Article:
I don’t usually pay much attention when data like the GDP, CPI, or even when the jobs report is released…
They report what happened in the past – with very little insight about the future.
Usually, these indicators are in line with analyst estimates and are often forgotten by the time the market opens.
But, when the economy comes to an inflection point, analysts tend to get things really wrong…
That’s why yesterday’s GDP report was so jarring…
The second quarter GDP was expected to grow 8.4%, yet it only grew 6.5%.
But it wasn’t the lower number that stuck out, it was the reason behind it.
Supply chain constraints and inflation is starting to weigh down on growth more than economists thought possible.
The inability of U.S. companies to keep inventories high enough and continuing supply chain bottlenecks have now put a cap on growth.
And given how the FOMC meeting went on Wednesday, I’m starting to think we’re entering a self-fulfilling cycle…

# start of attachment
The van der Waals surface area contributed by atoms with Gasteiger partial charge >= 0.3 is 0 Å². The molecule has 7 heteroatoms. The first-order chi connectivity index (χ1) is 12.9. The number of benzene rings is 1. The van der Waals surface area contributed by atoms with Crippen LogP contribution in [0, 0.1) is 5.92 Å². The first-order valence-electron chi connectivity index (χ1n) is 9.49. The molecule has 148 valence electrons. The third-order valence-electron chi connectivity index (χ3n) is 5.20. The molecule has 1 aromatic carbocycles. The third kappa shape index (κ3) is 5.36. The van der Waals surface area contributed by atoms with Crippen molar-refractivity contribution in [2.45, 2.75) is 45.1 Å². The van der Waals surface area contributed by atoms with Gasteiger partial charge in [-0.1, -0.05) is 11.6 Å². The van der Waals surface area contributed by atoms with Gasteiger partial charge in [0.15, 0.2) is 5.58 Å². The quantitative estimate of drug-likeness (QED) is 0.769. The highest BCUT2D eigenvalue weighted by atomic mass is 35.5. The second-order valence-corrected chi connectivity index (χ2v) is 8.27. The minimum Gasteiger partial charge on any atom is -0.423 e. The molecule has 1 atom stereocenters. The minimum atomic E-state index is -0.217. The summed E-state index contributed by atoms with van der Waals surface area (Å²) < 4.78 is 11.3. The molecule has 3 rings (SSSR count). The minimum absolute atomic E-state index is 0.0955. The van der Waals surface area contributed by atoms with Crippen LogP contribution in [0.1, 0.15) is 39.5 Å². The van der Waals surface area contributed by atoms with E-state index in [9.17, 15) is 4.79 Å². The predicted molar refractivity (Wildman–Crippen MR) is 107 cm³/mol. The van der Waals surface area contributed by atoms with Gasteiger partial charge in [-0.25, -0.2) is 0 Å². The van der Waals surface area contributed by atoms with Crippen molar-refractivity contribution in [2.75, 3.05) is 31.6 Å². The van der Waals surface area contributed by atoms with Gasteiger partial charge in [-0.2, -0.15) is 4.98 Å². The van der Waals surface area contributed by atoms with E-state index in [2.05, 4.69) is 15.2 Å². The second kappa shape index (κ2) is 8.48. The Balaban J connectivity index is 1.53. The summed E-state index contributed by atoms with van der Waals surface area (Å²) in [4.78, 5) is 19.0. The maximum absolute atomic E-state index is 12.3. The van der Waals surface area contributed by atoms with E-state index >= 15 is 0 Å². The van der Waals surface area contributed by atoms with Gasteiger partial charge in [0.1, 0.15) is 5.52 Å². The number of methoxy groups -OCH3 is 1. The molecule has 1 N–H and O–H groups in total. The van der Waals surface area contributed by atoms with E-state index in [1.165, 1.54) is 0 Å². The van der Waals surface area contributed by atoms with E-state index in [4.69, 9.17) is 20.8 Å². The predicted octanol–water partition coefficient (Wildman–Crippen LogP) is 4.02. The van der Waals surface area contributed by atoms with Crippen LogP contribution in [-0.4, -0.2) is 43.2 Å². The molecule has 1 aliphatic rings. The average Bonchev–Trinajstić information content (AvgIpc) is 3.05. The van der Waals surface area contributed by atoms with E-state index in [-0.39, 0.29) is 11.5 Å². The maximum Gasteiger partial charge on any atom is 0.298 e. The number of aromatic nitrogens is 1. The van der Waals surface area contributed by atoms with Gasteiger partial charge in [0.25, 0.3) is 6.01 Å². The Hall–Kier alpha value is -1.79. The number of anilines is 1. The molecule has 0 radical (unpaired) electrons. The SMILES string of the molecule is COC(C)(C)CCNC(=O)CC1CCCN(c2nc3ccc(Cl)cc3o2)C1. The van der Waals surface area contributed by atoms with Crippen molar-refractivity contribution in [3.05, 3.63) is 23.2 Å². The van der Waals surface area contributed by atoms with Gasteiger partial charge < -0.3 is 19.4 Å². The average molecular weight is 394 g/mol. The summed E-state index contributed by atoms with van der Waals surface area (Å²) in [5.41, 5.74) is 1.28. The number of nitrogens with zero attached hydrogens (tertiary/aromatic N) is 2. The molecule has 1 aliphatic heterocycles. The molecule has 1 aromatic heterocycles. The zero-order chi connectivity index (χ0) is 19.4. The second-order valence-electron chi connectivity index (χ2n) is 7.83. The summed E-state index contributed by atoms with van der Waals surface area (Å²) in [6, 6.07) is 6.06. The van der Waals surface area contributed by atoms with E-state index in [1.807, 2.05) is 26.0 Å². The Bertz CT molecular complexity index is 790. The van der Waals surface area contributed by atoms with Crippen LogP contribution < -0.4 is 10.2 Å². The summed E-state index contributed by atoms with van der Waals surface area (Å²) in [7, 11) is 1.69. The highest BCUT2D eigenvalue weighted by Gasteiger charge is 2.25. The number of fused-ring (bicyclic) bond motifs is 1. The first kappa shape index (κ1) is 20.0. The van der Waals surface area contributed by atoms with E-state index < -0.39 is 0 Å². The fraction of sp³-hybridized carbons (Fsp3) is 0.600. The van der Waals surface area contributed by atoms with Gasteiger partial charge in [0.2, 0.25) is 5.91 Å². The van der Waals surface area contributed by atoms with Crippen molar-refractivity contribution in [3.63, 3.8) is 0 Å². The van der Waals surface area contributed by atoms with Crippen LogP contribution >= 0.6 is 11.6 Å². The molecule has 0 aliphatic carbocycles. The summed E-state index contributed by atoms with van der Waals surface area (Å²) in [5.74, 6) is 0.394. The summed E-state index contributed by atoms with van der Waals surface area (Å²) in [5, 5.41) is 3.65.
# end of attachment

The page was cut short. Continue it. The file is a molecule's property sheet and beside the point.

The Fed refuses to acknowledge that there’s an issue, so they’ll keep pumping cash into the system while keeping rates low – all to keep the markets propped up. Which in turn creates more demand in an economy that just doesn’t have the capacity to absorb it.
In last week’s essay, I mentioned how the market is at all-time highs as the S&P 500 earnings growth is set to decline going forward. Now, we’re seeing it in the headline GDP number.
There Should Be No Surprise… And Yet There Is
High inflation stops growth and seeps into earnings.
Earnings are the ONLY thing that ultimately drives markets, regardless of whether some might think we’re in a “meme stock revolution.”